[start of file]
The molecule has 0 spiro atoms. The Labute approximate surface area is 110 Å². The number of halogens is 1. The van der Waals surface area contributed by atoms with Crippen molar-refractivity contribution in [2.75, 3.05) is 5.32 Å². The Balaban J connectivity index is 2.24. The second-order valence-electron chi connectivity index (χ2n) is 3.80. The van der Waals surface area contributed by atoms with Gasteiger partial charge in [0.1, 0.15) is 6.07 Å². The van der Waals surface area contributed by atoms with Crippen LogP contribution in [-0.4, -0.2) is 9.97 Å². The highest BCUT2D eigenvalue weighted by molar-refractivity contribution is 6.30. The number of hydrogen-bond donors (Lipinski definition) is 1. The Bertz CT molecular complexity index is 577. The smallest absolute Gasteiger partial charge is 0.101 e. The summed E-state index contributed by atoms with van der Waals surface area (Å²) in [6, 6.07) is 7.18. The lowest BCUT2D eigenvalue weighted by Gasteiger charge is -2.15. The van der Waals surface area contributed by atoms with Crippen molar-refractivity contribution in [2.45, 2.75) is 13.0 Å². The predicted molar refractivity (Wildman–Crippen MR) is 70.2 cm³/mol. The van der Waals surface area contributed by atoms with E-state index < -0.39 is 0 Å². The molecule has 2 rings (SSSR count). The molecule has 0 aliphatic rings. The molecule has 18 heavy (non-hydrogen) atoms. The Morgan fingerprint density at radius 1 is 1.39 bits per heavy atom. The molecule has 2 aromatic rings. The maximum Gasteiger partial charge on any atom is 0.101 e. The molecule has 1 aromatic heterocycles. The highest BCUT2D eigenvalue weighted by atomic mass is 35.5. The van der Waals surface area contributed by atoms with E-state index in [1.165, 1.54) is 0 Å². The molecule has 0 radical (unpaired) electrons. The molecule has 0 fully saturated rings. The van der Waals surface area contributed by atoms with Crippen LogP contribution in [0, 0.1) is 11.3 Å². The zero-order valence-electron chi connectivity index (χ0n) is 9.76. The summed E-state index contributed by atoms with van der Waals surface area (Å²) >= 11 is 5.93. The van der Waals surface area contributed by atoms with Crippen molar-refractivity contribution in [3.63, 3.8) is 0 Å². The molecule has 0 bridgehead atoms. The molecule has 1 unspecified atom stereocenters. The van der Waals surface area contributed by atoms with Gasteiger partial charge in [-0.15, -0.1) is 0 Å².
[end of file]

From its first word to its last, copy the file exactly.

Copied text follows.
The molecule has 0 spiro atoms. The Labute approximate surface area is 110 Å². The number of halogens is 1. The van der Waals surface area contributed by atoms with Crippen molar-refractivity contribution in [2.75, 3.05) is 5.32 Å². The Balaban J connectivity index is 2.24. The second-order valence-electron chi connectivity index (χ2n) is 3.80. The van der Waals surface area contributed by atoms with Gasteiger partial charge in [0.1, 0.15) is 6.07 Å². The van der Waals surface area contributed by atoms with Crippen LogP contribution in [-0.4, -0.2) is 9.97 Å². The highest BCUT2D eigenvalue weighted by molar-refractivity contribution is 6.30. The number of hydrogen-bond donors (Lipinski definition) is 1. The Bertz CT molecular complexity index is 577. The smallest absolute Gasteiger partial charge is 0.101 e. The summed E-state index contributed by atoms with van der Waals surface area (Å²) in [6, 6.07) is 7.18. The lowest BCUT2D eigenvalue weighted by Gasteiger charge is -2.15. The van der Waals surface area contributed by atoms with Crippen molar-refractivity contribution in [2.45, 2.75) is 13.0 Å². The predicted molar refractivity (Wildman–Crippen MR) is 70.2 cm³/mol. The van der Waals surface area contributed by atoms with E-state index < -0.39 is 0 Å². The molecule has 2 rings (SSSR count). The molecule has 0 aliphatic rings. The molecule has 18 heavy (non-hydrogen) atoms. The Morgan fingerprint density at radius 1 is 1.39 bits per heavy atom. The molecule has 2 aromatic rings. The maximum Gasteiger partial charge on any atom is 0.101 e. The molecule has 1 aromatic heterocycles. The highest BCUT2D eigenvalue weighted by atomic mass is 35.5. The van der Waals surface area contributed by atoms with E-state index in [1.165, 1.54) is 0 Å². The molecule has 0 radical (unpaired) electrons. The molecule has 0 fully saturated rings. The van der Waals surface area contributed by atoms with Crippen LogP contribution in [0, 0.1) is 11.3 Å². The zero-order valence-electron chi connectivity index (χ0n) is 9.76. The summed E-state index contributed by atoms with van der Waals surface area (Å²) >= 11 is 5.93. The van der Waals surface area contributed by atoms with Crippen molar-refractivity contribution in [3.63, 3.8) is 0 Å². The molecule has 0 bridgehead atoms. The molecule has 1 unspecified atom stereocenters. The van der Waals surface area contributed by atoms with Gasteiger partial charge in [-0.15, -0.1) is 0 Å².